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Military, ADA, disability and Reserves

98277 |

Hi,

My son-in-law has been an active duty member of the Navy for almost twelve years. He is getting out soon, but wants to continue in the Navy Reserves. He has a disability on his foot that occurred while on active duty service, and is being told that he has to waive his rights with regard to his disability in order to get into the Reserves. We're concerned he may need surgery in the future. Can any of the military attorneys advise regarding resources that might help, as well as the interplay of ADA, disability law and his situation?

Attorney Answers 3


  1. I am not sure I understand the question, and really not sure I understand what is meant by "waive his rights with regard to his disability." The ADA does not apply to the military. I assume the recruiter has told him that he has a condition that might otherwise medically disqualify him from the reserves, but they will get a waiver of that condition to let him in, but that is only a guess on my part. I think the question has gotten lost in translation from the recruiter to him to you to AVVO.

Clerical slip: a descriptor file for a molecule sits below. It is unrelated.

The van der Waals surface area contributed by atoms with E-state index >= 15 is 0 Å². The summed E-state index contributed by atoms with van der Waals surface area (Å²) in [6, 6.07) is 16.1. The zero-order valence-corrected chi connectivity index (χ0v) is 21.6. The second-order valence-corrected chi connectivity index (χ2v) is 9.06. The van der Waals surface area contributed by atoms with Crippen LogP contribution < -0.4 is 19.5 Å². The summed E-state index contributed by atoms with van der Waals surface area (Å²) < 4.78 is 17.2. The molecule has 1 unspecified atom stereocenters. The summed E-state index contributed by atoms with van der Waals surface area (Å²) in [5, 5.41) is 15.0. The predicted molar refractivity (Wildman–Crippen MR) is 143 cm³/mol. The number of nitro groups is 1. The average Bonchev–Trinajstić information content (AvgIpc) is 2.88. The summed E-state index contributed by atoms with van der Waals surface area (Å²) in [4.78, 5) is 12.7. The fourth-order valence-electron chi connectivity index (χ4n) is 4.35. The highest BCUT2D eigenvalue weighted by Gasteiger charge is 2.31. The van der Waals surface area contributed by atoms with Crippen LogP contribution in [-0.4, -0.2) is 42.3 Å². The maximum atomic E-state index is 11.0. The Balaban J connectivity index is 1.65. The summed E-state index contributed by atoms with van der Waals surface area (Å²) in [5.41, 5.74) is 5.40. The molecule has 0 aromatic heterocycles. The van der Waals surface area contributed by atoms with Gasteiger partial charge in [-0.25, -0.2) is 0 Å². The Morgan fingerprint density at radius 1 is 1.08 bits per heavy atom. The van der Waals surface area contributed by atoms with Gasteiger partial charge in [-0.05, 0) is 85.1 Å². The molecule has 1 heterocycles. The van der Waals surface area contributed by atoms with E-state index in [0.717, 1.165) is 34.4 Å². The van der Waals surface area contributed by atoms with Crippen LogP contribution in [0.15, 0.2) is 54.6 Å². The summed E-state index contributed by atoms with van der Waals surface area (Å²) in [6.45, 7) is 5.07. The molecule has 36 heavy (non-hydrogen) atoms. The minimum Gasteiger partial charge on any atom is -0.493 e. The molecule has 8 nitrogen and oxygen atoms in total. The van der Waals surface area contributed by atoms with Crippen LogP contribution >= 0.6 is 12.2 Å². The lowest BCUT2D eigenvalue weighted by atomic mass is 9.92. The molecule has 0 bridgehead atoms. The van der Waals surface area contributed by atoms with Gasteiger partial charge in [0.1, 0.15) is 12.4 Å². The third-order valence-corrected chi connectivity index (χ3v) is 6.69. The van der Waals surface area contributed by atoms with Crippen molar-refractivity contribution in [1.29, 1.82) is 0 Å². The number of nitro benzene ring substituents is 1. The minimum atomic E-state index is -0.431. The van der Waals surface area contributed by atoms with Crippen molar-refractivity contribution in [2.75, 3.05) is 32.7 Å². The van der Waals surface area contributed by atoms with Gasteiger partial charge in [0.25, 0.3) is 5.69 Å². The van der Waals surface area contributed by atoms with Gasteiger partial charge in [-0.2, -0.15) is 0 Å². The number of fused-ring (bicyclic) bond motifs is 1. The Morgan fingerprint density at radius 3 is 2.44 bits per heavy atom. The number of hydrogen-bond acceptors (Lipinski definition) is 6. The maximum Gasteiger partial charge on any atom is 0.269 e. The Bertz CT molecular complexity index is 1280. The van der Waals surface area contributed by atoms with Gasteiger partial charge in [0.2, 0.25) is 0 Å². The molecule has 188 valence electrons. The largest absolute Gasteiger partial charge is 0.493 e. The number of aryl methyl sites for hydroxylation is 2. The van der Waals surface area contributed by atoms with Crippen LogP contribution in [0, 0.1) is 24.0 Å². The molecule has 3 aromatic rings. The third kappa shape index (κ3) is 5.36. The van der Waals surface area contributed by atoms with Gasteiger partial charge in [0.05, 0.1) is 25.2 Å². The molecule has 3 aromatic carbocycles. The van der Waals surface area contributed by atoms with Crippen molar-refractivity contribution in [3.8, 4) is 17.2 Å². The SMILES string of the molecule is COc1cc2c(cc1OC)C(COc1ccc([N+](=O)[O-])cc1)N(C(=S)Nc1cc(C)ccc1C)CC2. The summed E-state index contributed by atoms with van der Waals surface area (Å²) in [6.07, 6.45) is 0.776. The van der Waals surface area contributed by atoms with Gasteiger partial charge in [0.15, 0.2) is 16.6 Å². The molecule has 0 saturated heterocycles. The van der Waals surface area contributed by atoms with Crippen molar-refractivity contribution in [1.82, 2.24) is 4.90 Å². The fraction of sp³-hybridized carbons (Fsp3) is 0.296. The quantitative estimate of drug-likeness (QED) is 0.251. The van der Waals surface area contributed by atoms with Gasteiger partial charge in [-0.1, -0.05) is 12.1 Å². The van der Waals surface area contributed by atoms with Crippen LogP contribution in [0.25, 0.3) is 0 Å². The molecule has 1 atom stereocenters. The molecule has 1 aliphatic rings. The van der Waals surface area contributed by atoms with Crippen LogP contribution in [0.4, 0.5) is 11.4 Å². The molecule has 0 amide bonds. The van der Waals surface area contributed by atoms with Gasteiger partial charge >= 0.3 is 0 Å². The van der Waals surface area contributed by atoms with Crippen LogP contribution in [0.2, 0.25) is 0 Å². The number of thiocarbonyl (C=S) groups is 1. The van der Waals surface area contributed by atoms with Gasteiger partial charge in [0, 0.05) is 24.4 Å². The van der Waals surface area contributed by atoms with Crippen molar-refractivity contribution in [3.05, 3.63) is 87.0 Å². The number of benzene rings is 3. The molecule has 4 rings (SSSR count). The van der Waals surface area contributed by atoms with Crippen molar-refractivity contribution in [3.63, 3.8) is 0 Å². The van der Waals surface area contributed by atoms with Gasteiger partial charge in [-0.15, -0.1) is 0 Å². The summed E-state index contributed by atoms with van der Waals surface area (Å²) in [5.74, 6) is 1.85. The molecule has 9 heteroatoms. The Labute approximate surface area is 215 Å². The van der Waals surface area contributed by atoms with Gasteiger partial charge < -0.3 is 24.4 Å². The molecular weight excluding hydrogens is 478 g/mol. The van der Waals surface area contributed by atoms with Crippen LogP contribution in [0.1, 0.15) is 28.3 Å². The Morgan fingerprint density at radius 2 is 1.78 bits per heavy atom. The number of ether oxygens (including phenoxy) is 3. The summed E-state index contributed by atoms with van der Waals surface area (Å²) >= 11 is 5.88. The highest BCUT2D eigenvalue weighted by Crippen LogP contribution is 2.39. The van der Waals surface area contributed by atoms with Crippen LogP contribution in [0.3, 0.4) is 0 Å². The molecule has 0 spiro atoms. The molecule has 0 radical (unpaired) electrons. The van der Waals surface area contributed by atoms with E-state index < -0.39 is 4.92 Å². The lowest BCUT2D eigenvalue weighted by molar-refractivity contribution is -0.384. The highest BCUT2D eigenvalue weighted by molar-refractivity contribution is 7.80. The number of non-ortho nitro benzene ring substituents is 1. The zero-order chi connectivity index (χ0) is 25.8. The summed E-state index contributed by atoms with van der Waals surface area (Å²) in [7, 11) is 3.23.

This post is for information purposes only and does not constitute legal advice, nor does it establish an attorney client relationship with Mr. Cassara.


  2. ADA does not apply to the military.
    If he is medically separated with disability through a MEB/PEB, I don't see how he can be waived into the Reserves. Reserve duty esstentially requires he be fully qualified for service.
    Waiver of medical issues? Not heard of that.

    www.court-martial.com; www.court-martial.us.com; mljucmj@gmail.com 703-298-9562, 800-401-1583. Answering your question does not create an attorney-client relationship.


  3. I agree the standards are the same. The military probably owns the foot problems under line of duty rules and service connected rules..

    This is for general information only. Nothing in this information should be construed as creating an attorney-client relationship nor shall any of this information be construed as providing legal advice. Laws change over time and differ from state to state. These answers are based on California Law.Applicability of the legal principles discussed may differ substantially in individual situations. You should not act upon the information presented herein without consulting an attorney about your particular situation. No attorney-client relationship is established.

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